It’s not easy to find this clattering tavern on Lake Union—and elder sibling Matt’s in the Market tends to get more buzz. But White Swan combines one of the city’s epic waterside patios with some of the best elements of its restaurant group peers, treating seafood with the same humorous verve Radiator Whiskey applies to meat. Service can get overwhelmed on sunny days, but show me another place where you can chase beautiful raw oysters with chowder-inspired poutine.
No mortal restaurant can really live up to that national hype…right? Well, Renee Erickson’s merrily jostling Ballard oyster bar remains the gold standard for showing visitors (the kind who don’t mind a two-hour wait) what Seattle is capable of. Not that you need a houseguest to justify a night of meticulously sourced oysters, scallop crudo, unexpectedly great steak tartare, and food-simpatico cocktails beneath the glow of an enormous coral reef–esque chandelier. The tile-clad watering hole Barnacle next door makes the best waiting room in town.
Some delightful expats from Mutual Fish and City Fish opened a seafood market in a nondescript building at 23rd and Jackson that is so much more than just a seafood market. The deli counter serves up multiple iterations of absurdly fresh poke, a mac salad made with smoked salmon, uni and oysters, smoked salmon belly, shrimp cocktail, and the perfect handful of beers to wash it all down. One of the Central District’s favorite destinations for a convivial lunch is also an after-work godsend for picking up dinner.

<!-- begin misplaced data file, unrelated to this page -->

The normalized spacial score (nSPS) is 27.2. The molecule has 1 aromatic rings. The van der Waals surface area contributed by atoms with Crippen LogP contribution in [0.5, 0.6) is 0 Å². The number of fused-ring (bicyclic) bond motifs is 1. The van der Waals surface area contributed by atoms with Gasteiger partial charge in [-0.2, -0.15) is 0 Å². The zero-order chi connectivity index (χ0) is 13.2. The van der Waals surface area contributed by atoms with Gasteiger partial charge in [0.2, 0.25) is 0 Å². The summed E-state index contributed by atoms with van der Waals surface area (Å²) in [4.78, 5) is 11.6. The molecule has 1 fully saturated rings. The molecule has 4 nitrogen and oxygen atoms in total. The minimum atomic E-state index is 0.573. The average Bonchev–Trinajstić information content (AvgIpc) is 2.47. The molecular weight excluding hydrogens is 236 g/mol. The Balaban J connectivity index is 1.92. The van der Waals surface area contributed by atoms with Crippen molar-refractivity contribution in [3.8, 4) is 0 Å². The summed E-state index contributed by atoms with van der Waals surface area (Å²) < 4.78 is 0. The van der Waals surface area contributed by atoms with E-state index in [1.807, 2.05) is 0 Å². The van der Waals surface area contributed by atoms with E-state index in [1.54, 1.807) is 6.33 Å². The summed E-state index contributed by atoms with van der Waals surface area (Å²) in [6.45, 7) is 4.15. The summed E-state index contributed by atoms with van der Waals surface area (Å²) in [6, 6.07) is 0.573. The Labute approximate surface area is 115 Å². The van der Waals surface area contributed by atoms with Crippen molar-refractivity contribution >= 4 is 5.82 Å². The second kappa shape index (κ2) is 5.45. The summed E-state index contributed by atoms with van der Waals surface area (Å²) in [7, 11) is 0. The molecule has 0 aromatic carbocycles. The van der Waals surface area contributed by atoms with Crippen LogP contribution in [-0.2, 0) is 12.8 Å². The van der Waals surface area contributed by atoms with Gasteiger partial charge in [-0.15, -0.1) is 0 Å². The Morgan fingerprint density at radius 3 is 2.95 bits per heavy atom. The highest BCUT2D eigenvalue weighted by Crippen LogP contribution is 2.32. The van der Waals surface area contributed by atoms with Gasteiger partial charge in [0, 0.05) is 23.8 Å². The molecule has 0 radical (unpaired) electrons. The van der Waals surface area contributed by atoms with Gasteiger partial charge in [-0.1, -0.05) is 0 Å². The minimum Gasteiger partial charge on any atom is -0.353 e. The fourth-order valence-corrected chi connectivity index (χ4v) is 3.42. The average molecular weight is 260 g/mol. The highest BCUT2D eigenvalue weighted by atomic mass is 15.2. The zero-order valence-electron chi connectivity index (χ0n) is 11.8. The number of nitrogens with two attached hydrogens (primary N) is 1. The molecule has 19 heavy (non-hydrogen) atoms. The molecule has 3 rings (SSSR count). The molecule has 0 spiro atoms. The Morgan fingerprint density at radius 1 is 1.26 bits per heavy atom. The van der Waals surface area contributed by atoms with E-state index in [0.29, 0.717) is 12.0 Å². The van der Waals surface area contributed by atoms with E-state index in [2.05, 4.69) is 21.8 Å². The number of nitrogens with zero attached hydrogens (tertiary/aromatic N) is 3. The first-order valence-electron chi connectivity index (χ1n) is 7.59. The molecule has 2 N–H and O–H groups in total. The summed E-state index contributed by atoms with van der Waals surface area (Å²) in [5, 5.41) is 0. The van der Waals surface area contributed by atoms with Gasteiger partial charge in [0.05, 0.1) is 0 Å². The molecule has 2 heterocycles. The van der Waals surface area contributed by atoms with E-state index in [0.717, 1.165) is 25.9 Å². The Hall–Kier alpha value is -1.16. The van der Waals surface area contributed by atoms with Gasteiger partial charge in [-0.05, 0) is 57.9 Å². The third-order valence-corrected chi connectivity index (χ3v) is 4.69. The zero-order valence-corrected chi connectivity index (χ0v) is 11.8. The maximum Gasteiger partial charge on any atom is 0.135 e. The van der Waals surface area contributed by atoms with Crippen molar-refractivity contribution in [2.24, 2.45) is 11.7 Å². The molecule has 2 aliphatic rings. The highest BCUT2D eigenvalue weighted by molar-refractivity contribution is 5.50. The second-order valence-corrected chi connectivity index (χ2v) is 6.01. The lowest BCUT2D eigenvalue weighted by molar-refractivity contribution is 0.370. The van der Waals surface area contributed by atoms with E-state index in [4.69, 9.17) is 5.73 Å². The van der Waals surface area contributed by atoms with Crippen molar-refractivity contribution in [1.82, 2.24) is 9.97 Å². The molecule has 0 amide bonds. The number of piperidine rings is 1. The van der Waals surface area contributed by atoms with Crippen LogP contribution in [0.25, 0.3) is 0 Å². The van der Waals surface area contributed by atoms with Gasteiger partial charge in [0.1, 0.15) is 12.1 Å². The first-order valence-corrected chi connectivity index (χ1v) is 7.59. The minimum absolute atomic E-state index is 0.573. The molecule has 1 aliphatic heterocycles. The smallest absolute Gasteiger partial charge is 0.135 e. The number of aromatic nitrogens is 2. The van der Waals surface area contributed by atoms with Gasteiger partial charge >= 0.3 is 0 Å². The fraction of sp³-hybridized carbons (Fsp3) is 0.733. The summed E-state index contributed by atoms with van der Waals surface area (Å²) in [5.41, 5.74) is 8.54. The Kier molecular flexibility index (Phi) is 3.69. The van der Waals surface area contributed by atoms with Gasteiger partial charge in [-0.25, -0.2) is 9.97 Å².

Each of the four dining outposts of the premier oyster farmer in the Northwest has its own menu and ambience—a pregame-fried-food feel at Pioneer Square, a bright intimacy at Seattle Center, a genuine fish market vibe on Capitol Hill—but each forefronts multiple kinds of immaculate oysters. Get them by the dozen or in hot preparations like Taylor’s signature oyster stew.
The unassuming restaurant anchor of the Kimpton Palladian Hotel occupies a downstairs space as tastefully neutral as its menu of seafood—dungeness crab, linguine with clams, grilled branzino. But consider Shaker and Spear your secret weapon when looking for a credible lunch or dinner in this weird nether region between Amazonia and the market’s tourist throngs. Careful touches lift up the standards, like tomato and fennel sausage that dial up the Italian sensibility on that linguine with clams. Global fish preparations land in a pretty terrific place, as with a grilled octopus starter with hazelnut romesco or the whole snapper, fried to perfection and curled around a pool of basil and lemongrass aioli. Servers are reliably charming.